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Palais-Royal

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Palais-Royal
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Political information
Description

A grand palace that houses the Conseil d'État, the Constitutional Council, and the Ministry of Culture.

Location

Paris, France

Architect

Jacques Lemercier

Date constructed

1633 - 1639

Historical information
Functions

Residence
Museum

The Palais-Royal (English: Royal Palace), originally referred to as the Palais-Cardinal, is a palace located in Paris, France. Constructed as the personal residence of Cardinal Richelieu, the building was later bequeathed to the royal family.

HistoryEdit

From 1780 onward, the Palais-Royal was under the stewardship of Louis Philippe II, Duke of Orléans, the cousin of King Louis XVI. Struggling with debts, he decided to open the gardens of the palace to the public and line the three arcades with shops, which he let out to restore his finances.

This proved to be a success, with the complex becoming one of the capital's most popular gathering places, known for its theatres, cafes, gambling dens, and prostitution. However, the extensive amount of illegal activity at the palace provided the Templars with a cover for a smuggling operation; the Parisian Brotherhood subsequently sent agents to recover the stolen treasures.

The Palais-Royal also featured an unusual timepiece known as the solar cannon, designed by watchmaker and inventor Robert Rousseau in 1786. The contraption allowed strollers to set their watches, as it fired exactly at noon when triggered by the sun's rays.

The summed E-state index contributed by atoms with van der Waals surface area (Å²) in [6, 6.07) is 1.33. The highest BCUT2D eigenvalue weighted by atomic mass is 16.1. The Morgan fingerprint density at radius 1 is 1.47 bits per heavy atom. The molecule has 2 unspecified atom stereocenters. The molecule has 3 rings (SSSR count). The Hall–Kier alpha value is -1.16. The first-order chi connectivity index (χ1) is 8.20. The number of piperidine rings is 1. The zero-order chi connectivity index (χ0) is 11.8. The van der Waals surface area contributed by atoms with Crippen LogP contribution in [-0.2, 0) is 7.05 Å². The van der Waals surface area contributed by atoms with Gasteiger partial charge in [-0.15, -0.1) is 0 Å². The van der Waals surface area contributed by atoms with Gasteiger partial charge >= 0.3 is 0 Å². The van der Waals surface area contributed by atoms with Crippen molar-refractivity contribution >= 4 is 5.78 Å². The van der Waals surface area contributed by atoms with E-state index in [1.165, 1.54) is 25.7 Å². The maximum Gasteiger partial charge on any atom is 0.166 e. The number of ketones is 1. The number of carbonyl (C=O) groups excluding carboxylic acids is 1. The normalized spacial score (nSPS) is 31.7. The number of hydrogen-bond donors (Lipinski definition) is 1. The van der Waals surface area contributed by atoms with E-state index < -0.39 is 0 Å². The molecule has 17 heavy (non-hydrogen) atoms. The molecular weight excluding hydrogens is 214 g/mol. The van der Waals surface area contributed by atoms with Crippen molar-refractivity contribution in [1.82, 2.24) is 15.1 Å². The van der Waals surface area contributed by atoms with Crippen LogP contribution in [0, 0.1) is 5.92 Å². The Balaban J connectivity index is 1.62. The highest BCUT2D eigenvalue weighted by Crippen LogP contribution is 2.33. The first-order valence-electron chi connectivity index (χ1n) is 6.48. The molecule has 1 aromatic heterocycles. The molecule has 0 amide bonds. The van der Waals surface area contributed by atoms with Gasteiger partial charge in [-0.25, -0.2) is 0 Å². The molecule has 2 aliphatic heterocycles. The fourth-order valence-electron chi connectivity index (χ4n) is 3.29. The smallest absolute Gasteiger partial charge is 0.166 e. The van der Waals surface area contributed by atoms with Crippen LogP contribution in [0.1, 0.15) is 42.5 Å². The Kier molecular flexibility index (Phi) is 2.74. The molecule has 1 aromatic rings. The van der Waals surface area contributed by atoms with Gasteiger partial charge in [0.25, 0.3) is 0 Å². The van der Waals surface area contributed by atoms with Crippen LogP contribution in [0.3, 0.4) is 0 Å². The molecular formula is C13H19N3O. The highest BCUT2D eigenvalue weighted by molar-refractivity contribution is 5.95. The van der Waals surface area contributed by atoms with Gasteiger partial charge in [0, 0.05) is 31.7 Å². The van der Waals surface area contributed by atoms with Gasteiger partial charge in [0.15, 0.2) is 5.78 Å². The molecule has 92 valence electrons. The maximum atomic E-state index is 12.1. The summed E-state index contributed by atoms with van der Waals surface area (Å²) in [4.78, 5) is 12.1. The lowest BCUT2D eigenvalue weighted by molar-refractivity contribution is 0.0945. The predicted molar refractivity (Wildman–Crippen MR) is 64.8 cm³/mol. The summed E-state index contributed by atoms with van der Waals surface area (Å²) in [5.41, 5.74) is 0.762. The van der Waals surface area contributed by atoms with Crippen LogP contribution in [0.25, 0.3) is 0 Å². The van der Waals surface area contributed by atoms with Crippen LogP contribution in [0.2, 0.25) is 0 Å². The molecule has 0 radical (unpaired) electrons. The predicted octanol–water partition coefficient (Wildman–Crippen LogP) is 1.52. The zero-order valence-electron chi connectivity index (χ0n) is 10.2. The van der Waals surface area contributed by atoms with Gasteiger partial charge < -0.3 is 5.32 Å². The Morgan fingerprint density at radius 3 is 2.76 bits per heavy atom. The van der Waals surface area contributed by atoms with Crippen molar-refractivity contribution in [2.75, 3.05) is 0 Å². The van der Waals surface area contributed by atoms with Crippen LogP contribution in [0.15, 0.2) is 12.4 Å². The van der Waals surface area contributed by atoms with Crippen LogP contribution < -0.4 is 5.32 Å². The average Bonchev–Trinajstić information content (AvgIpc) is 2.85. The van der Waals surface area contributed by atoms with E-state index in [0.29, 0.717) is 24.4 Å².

By the time of the French Revolution, the Palais-Royal had grown incredibly popular. On 12 July, 1789, Camille Desmoulins instigated an uprising at the palace's Café Foy, fearing that King Louis would crack down on the rebellious Third Estate after the dismissal of finance minister Jacques Necker. This uprising indirectly led to the storming of the Bastille three days later.

On 21 September, 1792, Maximilien de Robespierre celebrated the proclamation of the Republic at the palace's Café Février. Only a few months later, on 20 January, the Templar Louis-Michel le Peletier was killed at the café by the Assassin Arno Dorian, shortly after the decision to execute the king had been made official. As the revolution entered a more radical phase, the palace's name was changed to Palais de l'Égalité.

Later that year, the palace's solar cannon was tampered with by Colonel Charles-Louis de Ludre de Frolois, in an effort to fire a projectile into scientist Gaspard Monge's laboratory, triggering an explosion. This would set back Monge's research and prevent him from winning a competition organized by the Academy of Sciences, which Frolois himself aimed to win. However, an innocent passer-by named Alexandre Loissac walked in front of the cannon as it fired, foiling Frolois' plan and killing Loissac; Arno subsequently investigated the murder and brought Frolois to justice.

In 1800, the palace was the site of a Royalist plot to kill Napoleon Bonaparte using the "infernal machine". Tasked with Bonaparte's protection, Arno and a team of Assassins infiltrated the complex to find out who was behind the attack.

ReferenceEdit

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